Creating Android Apps in Java: An Interview with Mark Meretzky

[interview]
Summary:

In this interview, Mark Meretzky talks about his presentation at Agile Development and Better Software Conference West 2014, how he feels about Android versus iOS, his favorite programming language to teach at New York University, and what language he thinks programmers should learn first.

 

Mark Meretzky will be presenting a presentation titled "Creating Android Apps in Java" at Agile Development Conference and Better Software Conference West 2014, which will take place June 1–6, 2014.

 

Cameron Philipp-Edmonds: Today we have Mark Meretzky and he'll be speaking at Agile Development Conference and Better Software Conference West 2014 which is June 1st through June 6th and he is speaking at a presentation titled Creating Android Apps in Java. Mark Meretzky has been teaching since 1990 at the New York University School of Continuing Professional Studies where he has created courses in Unix, C, C++, Java, Javascript, Ruby on Rails, iOS and Android. Many years before that Mark taught Zilog, Z80 assembly language on the original Radio Shack TRS-80. He was one of the operators at the Andrus Planetarium at the Hudson River Museum in Yonkers, New York and in his spare time still programs astronomical simulations with application Celestia using a custom superset of the language Lua. Did we catch everything?

Mark Meretzky: Yeah, that's about it.

Cameron Philipp-Edmonds: All right, fantastic. Now since you're doing that presentation titled Creating Android Apps in Java can you tell us a little bit about the presentation?

Mark Meretzky: Well, we only have seven hours so you're not going to cover all of Android in seven hours. What I'd like to do is show them how to write an app that will launch itself, get itself up onto the screen, maybe display some text, some graphics, a circle or triangle. I'd like to make it touch sensitive in two ways. I'd like to show them how to make a button or some kind of control that will respond to a touch and I'd like to be able to respond to a gesture, a swipe, or a pinch or a spread or something like that. If we can get through that much then we're safe because with that material you can write a lot of interesting apps.

Cameron Philipp-Edmonds: Yeah, sounds like it.

Mark Meretzky: If there's time left over in the afternoon I want to do apps that display a series of data items say a table or drop down menu and if people are still going at 4:00 maybe we can have two apps that communicate with each other on the same phone.

Cameron Philipp-Edmonds: All right, very cool. In your presentation you also talk about three important design patterns involving views. What are views exactly? In brief, can you describe what these three patterns are?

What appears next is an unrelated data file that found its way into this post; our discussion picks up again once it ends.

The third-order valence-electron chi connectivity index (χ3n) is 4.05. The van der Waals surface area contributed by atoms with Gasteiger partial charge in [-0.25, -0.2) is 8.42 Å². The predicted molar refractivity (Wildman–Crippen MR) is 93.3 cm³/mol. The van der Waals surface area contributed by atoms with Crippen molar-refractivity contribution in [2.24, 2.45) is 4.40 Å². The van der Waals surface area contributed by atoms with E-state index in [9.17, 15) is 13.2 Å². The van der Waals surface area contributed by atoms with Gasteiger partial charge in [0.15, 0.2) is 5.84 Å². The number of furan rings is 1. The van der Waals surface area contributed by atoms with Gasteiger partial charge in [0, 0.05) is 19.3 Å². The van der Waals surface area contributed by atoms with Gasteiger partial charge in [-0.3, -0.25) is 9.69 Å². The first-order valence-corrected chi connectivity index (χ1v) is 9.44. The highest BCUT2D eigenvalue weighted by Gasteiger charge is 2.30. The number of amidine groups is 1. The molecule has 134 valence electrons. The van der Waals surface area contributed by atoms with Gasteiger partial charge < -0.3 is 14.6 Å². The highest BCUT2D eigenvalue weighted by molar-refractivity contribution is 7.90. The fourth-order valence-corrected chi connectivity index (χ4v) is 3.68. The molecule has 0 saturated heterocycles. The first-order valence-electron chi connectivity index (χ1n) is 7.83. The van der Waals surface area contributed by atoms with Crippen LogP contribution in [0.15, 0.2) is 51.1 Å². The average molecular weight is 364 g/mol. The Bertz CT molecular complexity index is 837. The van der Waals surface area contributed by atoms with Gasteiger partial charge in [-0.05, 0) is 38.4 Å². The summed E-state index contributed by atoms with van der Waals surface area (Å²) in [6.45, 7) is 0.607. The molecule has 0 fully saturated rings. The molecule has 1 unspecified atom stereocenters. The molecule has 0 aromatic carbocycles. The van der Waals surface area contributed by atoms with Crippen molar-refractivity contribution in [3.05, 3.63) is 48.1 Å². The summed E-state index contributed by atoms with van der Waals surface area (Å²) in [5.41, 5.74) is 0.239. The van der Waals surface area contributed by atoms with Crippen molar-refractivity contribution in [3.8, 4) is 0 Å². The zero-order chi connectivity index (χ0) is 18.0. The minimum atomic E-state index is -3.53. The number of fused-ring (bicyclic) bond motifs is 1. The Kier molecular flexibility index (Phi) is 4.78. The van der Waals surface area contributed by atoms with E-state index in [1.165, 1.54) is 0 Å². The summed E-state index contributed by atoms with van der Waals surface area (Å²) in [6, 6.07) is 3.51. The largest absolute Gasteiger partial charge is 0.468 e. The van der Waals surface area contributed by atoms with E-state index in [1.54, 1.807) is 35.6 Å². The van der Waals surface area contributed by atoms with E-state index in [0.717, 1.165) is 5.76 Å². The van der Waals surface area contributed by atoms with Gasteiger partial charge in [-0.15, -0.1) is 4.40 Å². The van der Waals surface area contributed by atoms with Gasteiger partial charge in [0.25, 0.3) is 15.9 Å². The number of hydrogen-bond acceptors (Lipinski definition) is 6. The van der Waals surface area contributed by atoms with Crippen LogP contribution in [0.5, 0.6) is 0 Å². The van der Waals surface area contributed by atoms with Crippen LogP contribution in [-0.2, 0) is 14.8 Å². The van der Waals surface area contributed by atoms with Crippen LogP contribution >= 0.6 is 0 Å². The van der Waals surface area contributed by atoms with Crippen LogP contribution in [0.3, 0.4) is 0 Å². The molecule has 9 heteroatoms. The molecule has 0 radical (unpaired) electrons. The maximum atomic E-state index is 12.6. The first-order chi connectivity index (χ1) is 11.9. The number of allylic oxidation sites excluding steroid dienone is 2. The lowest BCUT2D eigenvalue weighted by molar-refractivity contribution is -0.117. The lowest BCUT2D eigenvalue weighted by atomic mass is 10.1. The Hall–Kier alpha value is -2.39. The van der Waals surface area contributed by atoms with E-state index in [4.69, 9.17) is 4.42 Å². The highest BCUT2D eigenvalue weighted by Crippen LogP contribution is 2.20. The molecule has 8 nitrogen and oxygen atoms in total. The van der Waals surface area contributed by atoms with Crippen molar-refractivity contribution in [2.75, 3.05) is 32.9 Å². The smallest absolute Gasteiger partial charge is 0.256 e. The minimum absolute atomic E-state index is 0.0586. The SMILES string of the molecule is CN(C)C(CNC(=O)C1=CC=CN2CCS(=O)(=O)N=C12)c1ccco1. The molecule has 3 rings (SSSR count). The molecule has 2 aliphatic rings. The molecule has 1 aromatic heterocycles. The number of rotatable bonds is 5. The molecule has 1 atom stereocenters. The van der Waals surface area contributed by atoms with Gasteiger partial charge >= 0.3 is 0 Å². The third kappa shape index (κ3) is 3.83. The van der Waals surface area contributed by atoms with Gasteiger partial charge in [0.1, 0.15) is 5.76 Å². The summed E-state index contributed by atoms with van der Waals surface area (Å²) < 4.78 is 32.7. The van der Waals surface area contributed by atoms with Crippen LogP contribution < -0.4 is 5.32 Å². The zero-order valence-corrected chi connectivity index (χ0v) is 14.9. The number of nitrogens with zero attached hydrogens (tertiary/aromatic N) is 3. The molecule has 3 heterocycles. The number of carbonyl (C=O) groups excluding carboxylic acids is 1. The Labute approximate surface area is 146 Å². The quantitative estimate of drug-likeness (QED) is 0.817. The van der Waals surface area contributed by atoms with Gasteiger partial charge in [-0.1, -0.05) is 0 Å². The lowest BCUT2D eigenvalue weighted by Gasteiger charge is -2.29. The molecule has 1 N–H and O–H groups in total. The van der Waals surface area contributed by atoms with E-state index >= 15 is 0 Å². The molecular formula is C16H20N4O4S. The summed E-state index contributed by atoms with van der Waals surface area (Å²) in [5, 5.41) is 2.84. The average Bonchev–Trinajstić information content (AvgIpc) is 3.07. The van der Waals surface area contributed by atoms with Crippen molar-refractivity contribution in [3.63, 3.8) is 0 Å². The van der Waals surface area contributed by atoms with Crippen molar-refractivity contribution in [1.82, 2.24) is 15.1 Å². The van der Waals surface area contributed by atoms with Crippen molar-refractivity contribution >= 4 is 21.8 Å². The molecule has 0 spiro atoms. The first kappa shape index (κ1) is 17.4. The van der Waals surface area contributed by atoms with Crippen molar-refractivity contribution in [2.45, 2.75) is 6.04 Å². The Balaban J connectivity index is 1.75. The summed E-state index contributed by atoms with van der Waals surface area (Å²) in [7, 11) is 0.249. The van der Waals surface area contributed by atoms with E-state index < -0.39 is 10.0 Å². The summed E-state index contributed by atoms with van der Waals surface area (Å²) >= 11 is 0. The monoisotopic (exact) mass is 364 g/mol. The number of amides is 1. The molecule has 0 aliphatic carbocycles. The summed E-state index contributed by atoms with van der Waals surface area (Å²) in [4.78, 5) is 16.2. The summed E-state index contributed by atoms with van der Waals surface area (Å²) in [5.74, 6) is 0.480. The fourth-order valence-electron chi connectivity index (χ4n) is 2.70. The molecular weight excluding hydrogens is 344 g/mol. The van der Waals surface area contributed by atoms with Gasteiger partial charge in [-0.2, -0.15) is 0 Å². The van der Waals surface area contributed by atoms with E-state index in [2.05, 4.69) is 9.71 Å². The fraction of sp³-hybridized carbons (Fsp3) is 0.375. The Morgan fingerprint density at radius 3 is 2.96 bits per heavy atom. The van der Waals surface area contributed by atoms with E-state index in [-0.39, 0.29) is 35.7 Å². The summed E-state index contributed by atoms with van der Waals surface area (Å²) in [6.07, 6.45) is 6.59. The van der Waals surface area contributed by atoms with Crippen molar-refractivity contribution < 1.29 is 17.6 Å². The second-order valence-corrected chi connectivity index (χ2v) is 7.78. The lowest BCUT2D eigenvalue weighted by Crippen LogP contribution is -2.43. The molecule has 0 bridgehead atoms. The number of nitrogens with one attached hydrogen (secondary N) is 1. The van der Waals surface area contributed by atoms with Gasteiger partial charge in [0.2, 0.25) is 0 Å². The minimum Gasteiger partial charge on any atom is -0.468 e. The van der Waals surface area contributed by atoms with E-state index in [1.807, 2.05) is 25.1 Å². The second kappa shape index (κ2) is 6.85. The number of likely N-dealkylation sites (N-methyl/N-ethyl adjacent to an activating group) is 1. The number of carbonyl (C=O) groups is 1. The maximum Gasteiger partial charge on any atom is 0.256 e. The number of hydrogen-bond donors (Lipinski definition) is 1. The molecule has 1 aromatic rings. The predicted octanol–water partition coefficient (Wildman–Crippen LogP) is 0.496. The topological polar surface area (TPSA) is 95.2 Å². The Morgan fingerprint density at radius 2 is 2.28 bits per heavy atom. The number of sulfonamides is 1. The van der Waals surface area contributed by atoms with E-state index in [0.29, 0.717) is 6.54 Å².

Mark Meretzky: Oh, a view is an object that you can see on the screen. It's got a width and a height. It's got a foreground color and a background color. Everybody wants to make views because that's what you see but the more important objects are the invisible objects that underpin what you see on the screen. Things like a cursor object which provides item after item after item of data or an adapter that takes each of these items and encloses it inside of a view or an adapter view that takes all of these views and puts them up onto the screen. The infrastructure is more important than the views that you see on the screen but I know if I offer a lecture on what it's good for people to know rather than what people want to know no one's going to register for it so I have to compromise.

Cameron Philipp-Edmonds: You ask anyone who's attending the presentation to have a reading knowledge of Java. What elements or aspects should those new to Java make sure that they spend some extra time reading about before attending the presentation?

Mark Meretzky: Well, you would have to know how to create a class of objects. An object is a thing that has little variables inside of it called fields and an object contains chunks of code called methods and you have to be able to tell the object to execute its methods. In other words, all day long we're going to be calling methods and passing them arguments so I'm not going to do anything with bitwise exclusive or anything like that. I'm just going to be calling methods of objects. Very basic stuff.

About the author

Cameron Philipp-Edmonds's picture Cameron Philipp-Edmonds

When not working on his theory of time travel, Cameron T. Philipp-Edmonds is writing for TechWell, StickyMinds, and AgileConnection. With a background in advertising and marketing, Cameron is partial to the ways that technology can enhance a company's brand equity. In his personal life, Cameron enjoys long walks on the beach, romantic dinners by candlelight, and playing practical jokes on his coworkers.

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